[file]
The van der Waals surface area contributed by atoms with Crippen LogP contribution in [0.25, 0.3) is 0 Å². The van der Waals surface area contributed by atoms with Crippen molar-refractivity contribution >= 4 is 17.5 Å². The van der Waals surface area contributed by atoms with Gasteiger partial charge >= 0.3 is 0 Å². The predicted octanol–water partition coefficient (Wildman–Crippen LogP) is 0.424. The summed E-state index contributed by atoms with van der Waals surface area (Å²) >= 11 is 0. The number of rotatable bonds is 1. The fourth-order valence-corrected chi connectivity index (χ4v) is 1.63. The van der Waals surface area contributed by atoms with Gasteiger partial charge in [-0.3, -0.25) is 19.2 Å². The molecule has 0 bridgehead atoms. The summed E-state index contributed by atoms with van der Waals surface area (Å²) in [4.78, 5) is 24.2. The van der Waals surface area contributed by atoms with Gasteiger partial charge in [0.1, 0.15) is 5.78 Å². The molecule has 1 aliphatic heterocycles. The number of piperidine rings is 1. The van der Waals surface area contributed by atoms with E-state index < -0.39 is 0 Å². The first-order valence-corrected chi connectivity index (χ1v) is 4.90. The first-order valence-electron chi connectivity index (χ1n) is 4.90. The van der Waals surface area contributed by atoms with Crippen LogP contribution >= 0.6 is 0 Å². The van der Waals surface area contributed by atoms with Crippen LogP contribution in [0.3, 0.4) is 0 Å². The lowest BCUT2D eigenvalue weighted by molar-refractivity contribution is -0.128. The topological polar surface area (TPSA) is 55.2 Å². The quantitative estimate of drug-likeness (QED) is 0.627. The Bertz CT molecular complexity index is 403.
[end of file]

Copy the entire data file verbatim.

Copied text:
The van der Waals surface area contributed by atoms with Crippen LogP contribution in [0.25, 0.3) is 0 Å². The van der Waals surface area contributed by atoms with Crippen molar-refractivity contribution >= 4 is 17.5 Å². The van der Waals surface area contributed by atoms with Gasteiger partial charge >= 0.3 is 0 Å². The predicted octanol–water partition coefficient (Wildman–Crippen LogP) is 0.424. The summed E-state index contributed by atoms with van der Waals surface area (Å²) >= 11 is 0. The number of rotatable bonds is 1. The fourth-order valence-corrected chi connectivity index (χ4v) is 1.63. The van der Waals surface area contributed by atoms with Gasteiger partial charge in [-0.3, -0.25) is 19.2 Å². The molecule has 0 bridgehead atoms. The summed E-state index contributed by atoms with van der Waals surface area (Å²) in [4.78, 5) is 24.2. The van der Waals surface area contributed by atoms with Gasteiger partial charge in [0.1, 0.15) is 5.78 Å². The molecule has 1 aliphatic heterocycles. The number of piperidine rings is 1. The van der Waals surface area contributed by atoms with E-state index < -0.39 is 0 Å². The first-order valence-corrected chi connectivity index (χ1v) is 4.90. The first-order valence-electron chi connectivity index (χ1n) is 4.90. The van der Waals surface area contributed by atoms with Crippen LogP contribution >= 0.6 is 0 Å². The van der Waals surface area contributed by atoms with Crippen LogP contribution in [0.3, 0.4) is 0 Å². The lowest BCUT2D eigenvalue weighted by molar-refractivity contribution is -0.128. The topological polar surface area (TPSA) is 55.2 Å². The quantitative estimate of drug-likeness (QED) is 0.627. The Bertz CT molecular complexity index is 403.